Neural crest cells and the mesentery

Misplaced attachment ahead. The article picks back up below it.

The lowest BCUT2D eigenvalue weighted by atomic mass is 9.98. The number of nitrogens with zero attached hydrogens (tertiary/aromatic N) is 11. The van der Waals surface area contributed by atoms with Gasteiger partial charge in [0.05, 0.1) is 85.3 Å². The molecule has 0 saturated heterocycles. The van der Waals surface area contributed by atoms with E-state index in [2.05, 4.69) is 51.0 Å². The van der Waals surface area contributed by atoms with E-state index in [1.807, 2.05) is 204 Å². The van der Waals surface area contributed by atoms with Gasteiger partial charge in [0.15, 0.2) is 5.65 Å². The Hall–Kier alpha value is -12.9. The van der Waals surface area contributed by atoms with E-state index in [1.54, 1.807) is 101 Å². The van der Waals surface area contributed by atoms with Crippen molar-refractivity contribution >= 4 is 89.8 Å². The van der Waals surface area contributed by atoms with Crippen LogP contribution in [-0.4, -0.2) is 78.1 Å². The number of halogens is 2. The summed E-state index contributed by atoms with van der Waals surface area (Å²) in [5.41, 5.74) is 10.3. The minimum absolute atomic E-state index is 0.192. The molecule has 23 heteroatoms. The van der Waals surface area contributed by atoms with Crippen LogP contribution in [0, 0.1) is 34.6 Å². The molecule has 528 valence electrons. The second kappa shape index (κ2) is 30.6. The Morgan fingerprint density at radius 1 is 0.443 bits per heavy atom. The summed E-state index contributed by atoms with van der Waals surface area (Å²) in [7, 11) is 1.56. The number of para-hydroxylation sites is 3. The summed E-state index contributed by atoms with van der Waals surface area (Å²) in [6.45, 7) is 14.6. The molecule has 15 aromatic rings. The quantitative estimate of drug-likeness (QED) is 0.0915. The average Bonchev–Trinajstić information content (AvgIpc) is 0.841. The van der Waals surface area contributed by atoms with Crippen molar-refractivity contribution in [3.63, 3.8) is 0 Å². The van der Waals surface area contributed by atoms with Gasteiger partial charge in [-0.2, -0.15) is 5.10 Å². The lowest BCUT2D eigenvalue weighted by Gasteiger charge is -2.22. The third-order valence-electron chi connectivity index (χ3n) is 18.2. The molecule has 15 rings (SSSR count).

The enteric nervous systems (ENS) in humans contain more neurons than the aggregate of all other peripheral ganglia and are responsible for orchestrating and maintaining all aspects of gastrointestinal (GI) homeostasis. The development of the ENS is a complex process derived from neural crest cells (NCCs) that commences predominantly at the vagal level of the neural tube and ends in the distal hindgut. The traditional model of enteric neural crest cells (ENCCs) migrating in a unidirectional (rostral-to-caudal) fashion within the gut mesenchyme to colonize the entire length of the gut has recently come into question with an alternative trans-mesenteric migratory model. Errors in migrations of ENCCs lead to the development of several congenital and acquired disorders of the digestive tract. Novel stem cell tissue-engineering approaches provide an exciting avenue in future treatments of enteric neuropathies.